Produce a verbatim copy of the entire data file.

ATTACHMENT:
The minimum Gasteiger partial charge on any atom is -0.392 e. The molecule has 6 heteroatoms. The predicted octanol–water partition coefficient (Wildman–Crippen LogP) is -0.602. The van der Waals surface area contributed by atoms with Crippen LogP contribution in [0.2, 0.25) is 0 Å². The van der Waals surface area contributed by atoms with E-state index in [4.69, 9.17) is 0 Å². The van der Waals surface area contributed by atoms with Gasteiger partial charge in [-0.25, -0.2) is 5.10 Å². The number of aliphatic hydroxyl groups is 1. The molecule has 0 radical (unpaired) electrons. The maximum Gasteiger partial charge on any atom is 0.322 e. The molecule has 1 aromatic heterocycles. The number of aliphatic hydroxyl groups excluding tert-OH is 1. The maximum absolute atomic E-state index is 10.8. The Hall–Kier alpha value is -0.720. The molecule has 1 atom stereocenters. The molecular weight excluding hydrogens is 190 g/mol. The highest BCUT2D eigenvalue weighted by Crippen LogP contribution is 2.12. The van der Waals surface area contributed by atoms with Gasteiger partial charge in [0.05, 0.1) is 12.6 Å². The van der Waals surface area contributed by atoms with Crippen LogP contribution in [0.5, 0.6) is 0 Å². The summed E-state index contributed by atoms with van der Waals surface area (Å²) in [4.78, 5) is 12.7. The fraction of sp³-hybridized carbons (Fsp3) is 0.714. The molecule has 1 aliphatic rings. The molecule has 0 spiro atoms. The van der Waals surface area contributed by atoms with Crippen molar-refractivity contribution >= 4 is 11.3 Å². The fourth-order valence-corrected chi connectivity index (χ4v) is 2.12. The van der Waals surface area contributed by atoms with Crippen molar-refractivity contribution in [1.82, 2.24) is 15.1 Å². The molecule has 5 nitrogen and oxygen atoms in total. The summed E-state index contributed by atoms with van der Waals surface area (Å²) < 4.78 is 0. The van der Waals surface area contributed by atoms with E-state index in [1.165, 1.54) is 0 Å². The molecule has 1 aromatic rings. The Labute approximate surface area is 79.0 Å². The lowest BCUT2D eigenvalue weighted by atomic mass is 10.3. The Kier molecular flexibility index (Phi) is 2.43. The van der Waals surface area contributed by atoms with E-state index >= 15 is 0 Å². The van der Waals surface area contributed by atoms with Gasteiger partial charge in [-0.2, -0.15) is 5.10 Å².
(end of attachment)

The minimum Gasteiger partial charge on any atom is -0.392 e. The molecule has 6 heteroatoms. The predicted octanol–water partition coefficient (Wildman–Crippen LogP) is -0.602. The van der Waals surface area contributed by atoms with Crippen LogP contribution in [0.2, 0.25) is 0 Å². The van der Waals surface area contributed by atoms with E-state index in [4.69, 9.17) is 0 Å². The van der Waals surface area contributed by atoms with Gasteiger partial charge in [-0.25, -0.2) is 5.10 Å². The number of aliphatic hydroxyl groups is 1. The molecule has 0 radical (unpaired) electrons. The maximum Gasteiger partial charge on any atom is 0.322 e. The molecule has 1 aromatic heterocycles. The number of aliphatic hydroxyl groups excluding tert-OH is 1. The maximum absolute atomic E-state index is 10.8. The Hall–Kier alpha value is -0.720. The molecule has 1 atom stereocenters. The molecular weight excluding hydrogens is 190 g/mol. The highest BCUT2D eigenvalue weighted by Crippen LogP contribution is 2.12. The van der Waals surface area contributed by atoms with Gasteiger partial charge in [0.05, 0.1) is 12.6 Å². The van der Waals surface area contributed by atoms with Crippen LogP contribution in [0.5, 0.6) is 0 Å². The summed E-state index contributed by atoms with van der Waals surface area (Å²) in [4.78, 5) is 12.7. The fraction of sp³-hybridized carbons (Fsp3) is 0.714. The molecule has 1 aliphatic rings. The molecule has 0 spiro atoms. The van der Waals surface area contributed by atoms with Crippen molar-refractivity contribution >= 4 is 11.3 Å². The fourth-order valence-corrected chi connectivity index (χ4v) is 2.12. The van der Waals surface area contributed by atoms with Crippen molar-refractivity contribution in [1.82, 2.24) is 15.1 Å². The molecule has 5 nitrogen and oxygen atoms in total. The summed E-state index contributed by atoms with van der Waals surface area (Å²) < 4.78 is 0. The van der Waals surface area contributed by atoms with E-state index in [1.165, 1.54) is 0 Å². The molecule has 1 aromatic rings. The Labute approximate surface area is 79.0 Å². The lowest BCUT2D eigenvalue weighted by atomic mass is 10.3. The Kier molecular flexibility index (Phi) is 2.43. The van der Waals surface area contributed by atoms with E-state index >= 15 is 0 Å². The van der Waals surface area contributed by atoms with Gasteiger partial charge in [-0.2, -0.15) is 5.10 Å².